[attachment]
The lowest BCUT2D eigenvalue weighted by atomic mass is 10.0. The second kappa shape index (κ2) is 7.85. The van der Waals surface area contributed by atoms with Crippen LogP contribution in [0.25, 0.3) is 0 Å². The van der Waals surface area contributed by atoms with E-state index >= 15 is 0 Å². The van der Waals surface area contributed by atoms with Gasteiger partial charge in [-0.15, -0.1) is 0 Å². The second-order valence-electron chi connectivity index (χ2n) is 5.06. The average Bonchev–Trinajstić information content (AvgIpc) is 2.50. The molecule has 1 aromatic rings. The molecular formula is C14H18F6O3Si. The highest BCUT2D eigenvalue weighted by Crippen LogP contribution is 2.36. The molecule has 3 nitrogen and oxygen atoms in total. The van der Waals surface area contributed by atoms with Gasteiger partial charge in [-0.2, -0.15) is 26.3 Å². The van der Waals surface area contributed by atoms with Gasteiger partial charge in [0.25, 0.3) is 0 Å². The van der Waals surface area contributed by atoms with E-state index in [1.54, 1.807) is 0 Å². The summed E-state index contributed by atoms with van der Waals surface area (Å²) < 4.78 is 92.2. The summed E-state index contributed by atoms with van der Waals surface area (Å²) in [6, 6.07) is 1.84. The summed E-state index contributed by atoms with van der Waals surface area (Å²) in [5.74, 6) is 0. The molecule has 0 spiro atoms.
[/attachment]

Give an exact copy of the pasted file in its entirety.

The lowest BCUT2D eigenvalue weighted by atomic mass is 10.0. The second kappa shape index (κ2) is 7.85. The van der Waals surface area contributed by atoms with Crippen LogP contribution in [0.25, 0.3) is 0 Å². The van der Waals surface area contributed by atoms with E-state index >= 15 is 0 Å². The van der Waals surface area contributed by atoms with Gasteiger partial charge in [-0.15, -0.1) is 0 Å². The second-order valence-electron chi connectivity index (χ2n) is 5.06. The average Bonchev–Trinajstić information content (AvgIpc) is 2.50. The molecule has 1 aromatic rings. The molecular formula is C14H18F6O3Si. The highest BCUT2D eigenvalue weighted by Crippen LogP contribution is 2.36. The molecule has 3 nitrogen and oxygen atoms in total. The van der Waals surface area contributed by atoms with Gasteiger partial charge in [-0.2, -0.15) is 26.3 Å². The van der Waals surface area contributed by atoms with Gasteiger partial charge in [0.25, 0.3) is 0 Å². The van der Waals surface area contributed by atoms with E-state index in [1.54, 1.807) is 0 Å². The summed E-state index contributed by atoms with van der Waals surface area (Å²) < 4.78 is 92.2. The summed E-state index contributed by atoms with van der Waals surface area (Å²) in [6, 6.07) is 1.84. The summed E-state index contributed by atoms with van der Waals surface area (Å²) in [5.74, 6) is 0. The molecule has 0 spiro atoms.